Sen. Josh Hawley, R-Mo., on Wednesday proposed legislation that would prohibit big tech companies from creating even larger monopolies that reduce competition.
The "preemptive prohibition," according to Hawley, would prevent corporations such as Amazon and Google from getting even bigger.
Hawley's proposal was similar to an attempt by Democrats on the House antitrust subcommittee last fall, per Axios.
Normally, that could suggest bipartisan support; however, because Hawley's proposal was an amendment to Congress' proposed budget resolution, it was unclear if Senate leadership would take up the issue.
Also, Hawley has become a bit of a polarizing figure after objecting to the Electoral College vote totals just hours following the Jan. 6 riot at the Capitol.
In October, a Democrat congressional staff report recommended changes to antitrust laws and enforcement in relation to big tech companies. The report came after a 16-month investigation into competitive practices at Facebook, Google, Amazon, and Apple, per CNBC.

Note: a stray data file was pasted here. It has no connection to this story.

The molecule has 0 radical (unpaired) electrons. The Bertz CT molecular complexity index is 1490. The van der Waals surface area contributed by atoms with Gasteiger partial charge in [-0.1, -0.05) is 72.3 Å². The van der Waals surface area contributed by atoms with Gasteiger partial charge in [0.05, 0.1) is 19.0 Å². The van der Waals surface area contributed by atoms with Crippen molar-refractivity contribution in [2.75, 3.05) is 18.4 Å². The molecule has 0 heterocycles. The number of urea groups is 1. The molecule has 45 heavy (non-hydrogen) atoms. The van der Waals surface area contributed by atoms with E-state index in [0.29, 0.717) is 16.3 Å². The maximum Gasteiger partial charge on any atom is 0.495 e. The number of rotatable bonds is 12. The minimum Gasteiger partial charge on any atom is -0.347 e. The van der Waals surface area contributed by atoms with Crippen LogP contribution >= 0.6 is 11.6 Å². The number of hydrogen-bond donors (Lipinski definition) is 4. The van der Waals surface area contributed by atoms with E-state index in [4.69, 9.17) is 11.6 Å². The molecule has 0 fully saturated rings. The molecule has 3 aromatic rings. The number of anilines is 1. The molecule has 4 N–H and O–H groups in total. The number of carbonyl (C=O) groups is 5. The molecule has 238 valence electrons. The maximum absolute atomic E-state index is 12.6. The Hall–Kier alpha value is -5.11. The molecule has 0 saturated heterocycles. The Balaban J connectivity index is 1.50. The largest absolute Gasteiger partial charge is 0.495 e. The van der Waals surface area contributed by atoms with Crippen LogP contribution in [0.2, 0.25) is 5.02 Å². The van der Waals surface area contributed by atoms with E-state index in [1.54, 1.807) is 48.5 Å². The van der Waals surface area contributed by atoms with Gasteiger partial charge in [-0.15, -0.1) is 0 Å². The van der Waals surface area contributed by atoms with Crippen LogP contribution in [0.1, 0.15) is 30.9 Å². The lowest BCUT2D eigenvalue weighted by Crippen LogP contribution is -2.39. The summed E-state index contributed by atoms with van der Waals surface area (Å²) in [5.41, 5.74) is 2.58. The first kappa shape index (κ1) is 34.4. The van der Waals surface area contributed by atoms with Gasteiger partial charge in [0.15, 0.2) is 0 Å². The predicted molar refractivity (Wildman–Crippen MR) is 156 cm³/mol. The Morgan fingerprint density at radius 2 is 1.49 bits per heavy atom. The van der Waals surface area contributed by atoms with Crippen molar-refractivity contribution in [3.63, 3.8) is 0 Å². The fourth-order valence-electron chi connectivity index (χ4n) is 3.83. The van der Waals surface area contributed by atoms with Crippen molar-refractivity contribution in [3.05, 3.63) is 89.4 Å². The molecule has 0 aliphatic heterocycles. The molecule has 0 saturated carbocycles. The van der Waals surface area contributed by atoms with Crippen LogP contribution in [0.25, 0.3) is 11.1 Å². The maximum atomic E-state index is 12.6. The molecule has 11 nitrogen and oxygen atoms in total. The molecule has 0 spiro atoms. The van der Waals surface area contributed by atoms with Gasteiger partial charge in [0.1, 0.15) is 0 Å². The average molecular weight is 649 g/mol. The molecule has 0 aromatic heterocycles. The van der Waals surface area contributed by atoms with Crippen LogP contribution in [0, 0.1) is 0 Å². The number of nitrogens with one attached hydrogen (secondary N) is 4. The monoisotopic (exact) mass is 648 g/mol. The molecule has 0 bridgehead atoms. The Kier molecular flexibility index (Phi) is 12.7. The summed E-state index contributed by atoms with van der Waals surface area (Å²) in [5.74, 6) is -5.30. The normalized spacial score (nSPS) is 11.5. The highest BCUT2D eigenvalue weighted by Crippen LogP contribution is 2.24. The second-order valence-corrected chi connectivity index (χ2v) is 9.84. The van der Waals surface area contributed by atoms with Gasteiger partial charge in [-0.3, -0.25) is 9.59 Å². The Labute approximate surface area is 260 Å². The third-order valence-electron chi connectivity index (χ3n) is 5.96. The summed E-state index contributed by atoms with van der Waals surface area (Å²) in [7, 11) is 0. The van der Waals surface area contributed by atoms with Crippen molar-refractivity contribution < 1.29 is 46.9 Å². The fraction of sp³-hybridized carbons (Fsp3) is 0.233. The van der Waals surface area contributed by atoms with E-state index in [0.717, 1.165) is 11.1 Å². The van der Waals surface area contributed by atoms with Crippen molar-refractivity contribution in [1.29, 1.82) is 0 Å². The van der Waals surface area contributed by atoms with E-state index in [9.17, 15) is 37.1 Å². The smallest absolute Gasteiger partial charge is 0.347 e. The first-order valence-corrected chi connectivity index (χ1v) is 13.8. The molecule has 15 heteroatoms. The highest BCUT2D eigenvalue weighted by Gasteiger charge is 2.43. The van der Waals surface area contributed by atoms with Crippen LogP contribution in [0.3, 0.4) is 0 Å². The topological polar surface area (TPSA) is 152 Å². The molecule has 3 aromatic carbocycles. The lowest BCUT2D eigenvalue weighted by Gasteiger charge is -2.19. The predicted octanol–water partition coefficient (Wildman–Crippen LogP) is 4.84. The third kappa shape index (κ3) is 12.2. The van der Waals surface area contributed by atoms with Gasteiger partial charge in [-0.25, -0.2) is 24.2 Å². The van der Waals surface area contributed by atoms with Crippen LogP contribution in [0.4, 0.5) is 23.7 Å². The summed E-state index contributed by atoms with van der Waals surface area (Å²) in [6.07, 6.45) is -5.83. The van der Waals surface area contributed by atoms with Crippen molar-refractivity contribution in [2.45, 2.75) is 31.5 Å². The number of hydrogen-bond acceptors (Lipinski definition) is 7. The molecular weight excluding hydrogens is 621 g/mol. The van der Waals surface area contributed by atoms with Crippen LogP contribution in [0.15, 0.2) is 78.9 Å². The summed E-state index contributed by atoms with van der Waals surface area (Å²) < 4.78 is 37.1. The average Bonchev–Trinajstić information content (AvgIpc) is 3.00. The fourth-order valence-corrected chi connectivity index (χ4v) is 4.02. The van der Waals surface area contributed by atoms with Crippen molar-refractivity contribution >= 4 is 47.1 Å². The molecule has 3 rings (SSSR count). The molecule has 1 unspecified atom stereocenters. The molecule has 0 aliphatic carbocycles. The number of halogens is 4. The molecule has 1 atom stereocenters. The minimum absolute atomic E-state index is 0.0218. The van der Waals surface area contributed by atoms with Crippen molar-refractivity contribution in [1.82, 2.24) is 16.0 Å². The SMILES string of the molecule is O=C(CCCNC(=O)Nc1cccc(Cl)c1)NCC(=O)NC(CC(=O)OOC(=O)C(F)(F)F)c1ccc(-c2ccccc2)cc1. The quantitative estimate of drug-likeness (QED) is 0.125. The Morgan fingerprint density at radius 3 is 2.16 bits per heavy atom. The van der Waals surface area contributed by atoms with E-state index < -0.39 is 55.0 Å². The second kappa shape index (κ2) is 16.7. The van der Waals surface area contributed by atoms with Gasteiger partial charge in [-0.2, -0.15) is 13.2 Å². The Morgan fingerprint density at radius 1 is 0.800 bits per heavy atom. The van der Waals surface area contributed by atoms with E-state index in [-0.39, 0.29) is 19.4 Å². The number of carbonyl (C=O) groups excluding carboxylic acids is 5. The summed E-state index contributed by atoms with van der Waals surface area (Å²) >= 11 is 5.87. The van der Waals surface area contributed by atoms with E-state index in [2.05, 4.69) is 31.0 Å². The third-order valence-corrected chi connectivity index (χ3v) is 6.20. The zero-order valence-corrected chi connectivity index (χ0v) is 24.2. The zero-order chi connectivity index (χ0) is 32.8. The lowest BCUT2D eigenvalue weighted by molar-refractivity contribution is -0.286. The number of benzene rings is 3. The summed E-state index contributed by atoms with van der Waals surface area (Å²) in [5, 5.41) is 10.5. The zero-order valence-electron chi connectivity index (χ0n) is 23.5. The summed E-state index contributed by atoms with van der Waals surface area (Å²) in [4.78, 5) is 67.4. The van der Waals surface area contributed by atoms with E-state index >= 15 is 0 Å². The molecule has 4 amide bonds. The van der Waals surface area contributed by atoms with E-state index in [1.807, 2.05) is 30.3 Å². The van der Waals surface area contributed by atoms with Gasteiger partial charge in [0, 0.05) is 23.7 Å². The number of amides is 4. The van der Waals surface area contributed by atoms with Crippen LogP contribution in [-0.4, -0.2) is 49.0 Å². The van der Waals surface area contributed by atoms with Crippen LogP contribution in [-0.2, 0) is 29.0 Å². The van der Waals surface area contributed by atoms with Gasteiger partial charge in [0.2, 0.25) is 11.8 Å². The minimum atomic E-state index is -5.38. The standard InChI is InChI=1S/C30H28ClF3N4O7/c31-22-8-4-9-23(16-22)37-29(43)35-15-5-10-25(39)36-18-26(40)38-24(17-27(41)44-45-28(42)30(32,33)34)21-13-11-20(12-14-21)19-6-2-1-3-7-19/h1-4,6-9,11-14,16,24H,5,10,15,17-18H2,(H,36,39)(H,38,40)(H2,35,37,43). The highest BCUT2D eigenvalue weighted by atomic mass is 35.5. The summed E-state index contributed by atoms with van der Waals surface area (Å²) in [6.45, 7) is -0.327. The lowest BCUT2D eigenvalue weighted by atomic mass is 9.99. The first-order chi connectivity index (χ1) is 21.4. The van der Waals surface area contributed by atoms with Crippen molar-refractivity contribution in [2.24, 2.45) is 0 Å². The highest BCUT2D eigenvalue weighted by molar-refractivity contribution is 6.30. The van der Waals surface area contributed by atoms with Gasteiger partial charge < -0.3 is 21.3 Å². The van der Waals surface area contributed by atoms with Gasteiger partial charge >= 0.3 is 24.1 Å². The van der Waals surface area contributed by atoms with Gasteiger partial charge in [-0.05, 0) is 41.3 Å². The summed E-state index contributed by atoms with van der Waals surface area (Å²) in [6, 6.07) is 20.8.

The House Judiciary subcommittee on antitrust found the four businesses enjoyed monopoly power that needed to be reined in. The report suggested spinning off or separating parts of their businesses or making it harder to buy smaller companies.
This was not the first time Hawley suggested legislation aimed at digital platforms. In June 2019, he proposed a bill that would have required social media companies such as Facebook and Twitter "to prove to the FTC by clear and convincing evidence that their algorithms and content-removal practices are politically neutral."
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